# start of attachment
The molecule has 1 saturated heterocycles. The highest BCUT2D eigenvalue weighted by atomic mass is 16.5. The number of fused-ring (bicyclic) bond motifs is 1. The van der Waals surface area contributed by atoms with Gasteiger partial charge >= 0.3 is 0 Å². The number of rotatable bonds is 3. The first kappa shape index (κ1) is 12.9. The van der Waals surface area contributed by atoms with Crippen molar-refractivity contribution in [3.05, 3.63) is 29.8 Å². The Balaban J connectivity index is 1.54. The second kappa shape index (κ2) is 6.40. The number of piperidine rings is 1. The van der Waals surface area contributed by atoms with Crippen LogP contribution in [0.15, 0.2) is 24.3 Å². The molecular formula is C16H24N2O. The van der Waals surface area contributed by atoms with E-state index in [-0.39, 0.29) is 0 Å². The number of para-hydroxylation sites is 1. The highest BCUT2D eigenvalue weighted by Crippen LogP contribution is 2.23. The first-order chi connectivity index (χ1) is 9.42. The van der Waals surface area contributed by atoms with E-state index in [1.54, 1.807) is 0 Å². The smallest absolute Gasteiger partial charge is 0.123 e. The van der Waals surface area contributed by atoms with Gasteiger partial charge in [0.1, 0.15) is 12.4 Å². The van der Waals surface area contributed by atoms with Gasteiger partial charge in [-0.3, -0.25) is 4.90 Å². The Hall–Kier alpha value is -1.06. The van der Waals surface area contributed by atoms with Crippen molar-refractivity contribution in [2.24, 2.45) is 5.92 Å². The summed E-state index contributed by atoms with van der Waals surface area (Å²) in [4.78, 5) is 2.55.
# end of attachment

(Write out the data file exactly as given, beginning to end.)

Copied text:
The molecule has 1 saturated heterocycles. The highest BCUT2D eigenvalue weighted by atomic mass is 16.5. The number of fused-ring (bicyclic) bond motifs is 1. The van der Waals surface area contributed by atoms with Gasteiger partial charge >= 0.3 is 0 Å². The number of rotatable bonds is 3. The first kappa shape index (κ1) is 12.9. The van der Waals surface area contributed by atoms with Crippen molar-refractivity contribution in [3.05, 3.63) is 29.8 Å². The Balaban J connectivity index is 1.54. The second kappa shape index (κ2) is 6.40. The number of piperidine rings is 1. The van der Waals surface area contributed by atoms with Crippen LogP contribution in [0.15, 0.2) is 24.3 Å². The molecular formula is C16H24N2O. The van der Waals surface area contributed by atoms with E-state index in [-0.39, 0.29) is 0 Å². The number of para-hydroxylation sites is 1. The highest BCUT2D eigenvalue weighted by Crippen LogP contribution is 2.23. The first-order chi connectivity index (χ1) is 9.42. The van der Waals surface area contributed by atoms with E-state index in [1.54, 1.807) is 0 Å². The smallest absolute Gasteiger partial charge is 0.123 e. The van der Waals surface area contributed by atoms with Gasteiger partial charge in [0.1, 0.15) is 12.4 Å². The van der Waals surface area contributed by atoms with Gasteiger partial charge in [-0.3, -0.25) is 4.90 Å². The Hall–Kier alpha value is -1.06. The van der Waals surface area contributed by atoms with Crippen molar-refractivity contribution in [2.24, 2.45) is 5.92 Å². The summed E-state index contributed by atoms with van der Waals surface area (Å²) in [4.78, 5) is 2.55.